SUBMISSIONS RELATING TO ABORIGINAL AND TORRES STRAIT ISLANDER PEOPLES
‘If Australia is to regard itself as an advanced, equitable, western democracy it must eliminate the major economic and social disparities between Indigenous and non-Indigenous Australians.’ – IBCA, submission to MAP
The Indigenous Business Council of Australia (IBCA) supports Aboriginal and Torres Strait Islander businesses becoming an integral part of the Australian economy. While Australia is successful in the global economy, IBCA said it is important this wealth and success is shared by Aboriginal and Torres Strait Islander peoples. They recognise Australian governments have attempted to close gaps through welfare, training and employment creation, but they propose that increased support for the Aboriginal and Torres Strait Islander business sector would also yield positive economic results.
The Indigenous Higher Education Advisory Council (IHEAC) advises the Australian Government on higher education, research and training issues in relation to Aboriginal and Torres Strait Islander higher education students and staff. It aims to increase participation in higher education and higher education policy development, and to support higher education institutions to improve outcomes for Aboriginal and Torres Strait Islander peoples. IHEAC’s submission to the ABS aspired for improved outcomes in higher education for Aboriginal and Torres Strait Islander Australians, so
‘Aboriginal and Torres Strait Islander people share in all that Australian society has to offer.’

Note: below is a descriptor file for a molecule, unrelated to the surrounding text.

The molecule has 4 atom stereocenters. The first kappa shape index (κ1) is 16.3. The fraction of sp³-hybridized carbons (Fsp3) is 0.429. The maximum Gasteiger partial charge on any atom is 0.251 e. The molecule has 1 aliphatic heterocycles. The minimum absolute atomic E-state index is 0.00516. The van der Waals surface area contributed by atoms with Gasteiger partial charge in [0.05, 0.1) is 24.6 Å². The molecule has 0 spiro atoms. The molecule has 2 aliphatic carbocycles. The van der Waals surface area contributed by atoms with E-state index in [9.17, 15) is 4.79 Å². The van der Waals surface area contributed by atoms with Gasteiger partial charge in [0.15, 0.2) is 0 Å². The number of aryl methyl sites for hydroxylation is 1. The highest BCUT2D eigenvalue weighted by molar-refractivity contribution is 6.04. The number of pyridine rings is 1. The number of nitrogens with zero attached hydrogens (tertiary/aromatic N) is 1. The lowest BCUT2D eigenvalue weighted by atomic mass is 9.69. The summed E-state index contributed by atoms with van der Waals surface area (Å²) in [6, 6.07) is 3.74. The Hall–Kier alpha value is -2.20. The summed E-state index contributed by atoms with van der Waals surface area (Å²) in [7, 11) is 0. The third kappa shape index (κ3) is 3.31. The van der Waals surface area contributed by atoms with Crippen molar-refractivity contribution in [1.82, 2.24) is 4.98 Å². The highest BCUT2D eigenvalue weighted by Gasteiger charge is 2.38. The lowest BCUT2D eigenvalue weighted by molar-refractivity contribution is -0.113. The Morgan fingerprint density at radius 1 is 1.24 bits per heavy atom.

They suggested improved measures of educational participation and outcomes by focusing on advantage and strength, rather than simply attainment.
The Office for Aboriginal and Torres Strait Islander Health in the Department of Health and Ageing suggested including Aboriginal and Torres Strait Islander specific aspirations and measures in MAP, and comparisons with non-Indigenous populations. They suggested equity and equality as social and economic goals, as well as the freedom to express ethnic, cultural and religious identity and difference; social justice and social cohesion; work/life balance; and freedom from discrimination.
The ABS spoke to representatives from the Telethon Institute for Child Health Research and BioMed Central: International Health and Human Rights, who emphasised the importance of showing how progress differs across regions and for different groups, in particular for Aboriginal and Torres Strait Islander peoples, and that national aggregate statistics on their own can mask this information. They suggested data addressing these issues should be a prominent feature of MAP, rather than a supplementary feature, and pointed to their paper about indigenous well-being (Cooke et al. 2007) which discusses Australia’s achievements in this area when compared with other similar countries.